Chinook salmon have spawned for millennia in Auburn Ravine Creek, a tributary of the Sacramento River in Northern California northeast of Sacramento, but biologists have been uncertain if salmon could get past the Chaparral Cascades.
“As a result, some people have flatly stated that those cascades are a total barrier to upstream migration,” reported Friends of Auburn Ravine in today’s announcement. “They have used that judgement to downplay the potential need to provide a way for salmon to get past the Gold Hill Dam which is about ½ mile further upstream.”
The cascades are about 25 miles upstream from where the creek enters the Sacramento River near Verona. The cascades are steep, and the water runs fast there, according to the group.
“Now there is proof that salmon can get through the cascades to spawn upstream. A local resident noticed salmon spawning about 375 yards upstream from the Chaparral Cascades on November 5, 2016 and preserved video proof of that,” the group said.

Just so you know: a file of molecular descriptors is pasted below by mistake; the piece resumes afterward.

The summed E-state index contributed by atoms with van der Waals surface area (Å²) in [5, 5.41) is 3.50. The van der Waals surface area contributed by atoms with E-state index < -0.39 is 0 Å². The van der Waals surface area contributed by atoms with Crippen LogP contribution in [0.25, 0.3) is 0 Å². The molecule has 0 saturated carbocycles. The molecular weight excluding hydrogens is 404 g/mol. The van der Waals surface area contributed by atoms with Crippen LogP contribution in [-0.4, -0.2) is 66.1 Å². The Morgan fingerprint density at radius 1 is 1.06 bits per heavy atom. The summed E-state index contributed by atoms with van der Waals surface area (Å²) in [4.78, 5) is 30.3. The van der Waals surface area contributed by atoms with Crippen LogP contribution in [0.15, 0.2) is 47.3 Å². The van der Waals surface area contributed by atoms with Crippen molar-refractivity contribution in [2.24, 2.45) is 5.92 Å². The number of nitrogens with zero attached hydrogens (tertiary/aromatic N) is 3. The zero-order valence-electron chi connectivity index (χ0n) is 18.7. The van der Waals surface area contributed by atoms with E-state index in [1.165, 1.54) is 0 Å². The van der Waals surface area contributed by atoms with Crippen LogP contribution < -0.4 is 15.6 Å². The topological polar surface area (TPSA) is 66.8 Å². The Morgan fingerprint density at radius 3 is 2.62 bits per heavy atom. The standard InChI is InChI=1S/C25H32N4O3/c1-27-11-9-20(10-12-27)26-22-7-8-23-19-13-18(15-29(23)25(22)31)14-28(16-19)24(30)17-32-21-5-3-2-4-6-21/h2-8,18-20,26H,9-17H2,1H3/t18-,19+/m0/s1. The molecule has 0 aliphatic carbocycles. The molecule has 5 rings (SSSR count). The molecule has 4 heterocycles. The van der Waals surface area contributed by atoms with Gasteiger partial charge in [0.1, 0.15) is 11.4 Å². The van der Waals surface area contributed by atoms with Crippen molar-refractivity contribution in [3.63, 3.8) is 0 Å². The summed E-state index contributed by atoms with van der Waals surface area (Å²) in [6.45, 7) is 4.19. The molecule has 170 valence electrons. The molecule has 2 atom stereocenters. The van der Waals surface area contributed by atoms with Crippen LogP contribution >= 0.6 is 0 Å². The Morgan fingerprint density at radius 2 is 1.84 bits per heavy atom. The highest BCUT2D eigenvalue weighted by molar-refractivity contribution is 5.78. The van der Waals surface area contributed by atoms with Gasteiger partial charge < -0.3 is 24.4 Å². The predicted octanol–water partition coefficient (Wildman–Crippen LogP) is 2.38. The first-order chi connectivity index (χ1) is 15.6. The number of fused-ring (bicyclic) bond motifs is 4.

See the video at: https://www.auburnravine.org/media-gallery/salmon-spawning-on-auburn-ravine-creek/
This video includes that resident’s original video from November 5, 2016, and his “attestation” that he saw the salmon and made the video on that date. The date is also verified by the meta-data embedded in his original video file. The GPS coordinates have been verified by two different GPS units and Google Maps, the group said.
“This is irrefutable evidence that salmon can reach the spawning areas above the Chaparral Cascades. Residents further upstream are on the lookout to see if salmon can get all the way to the base of Gold Hill Dam. The upper reaches of Auburn Ravine must now be considered active salmon-spawning habitat,” the group concluded.
For more information, contact Friends of Auburn Ravine at AuburnRavine.org.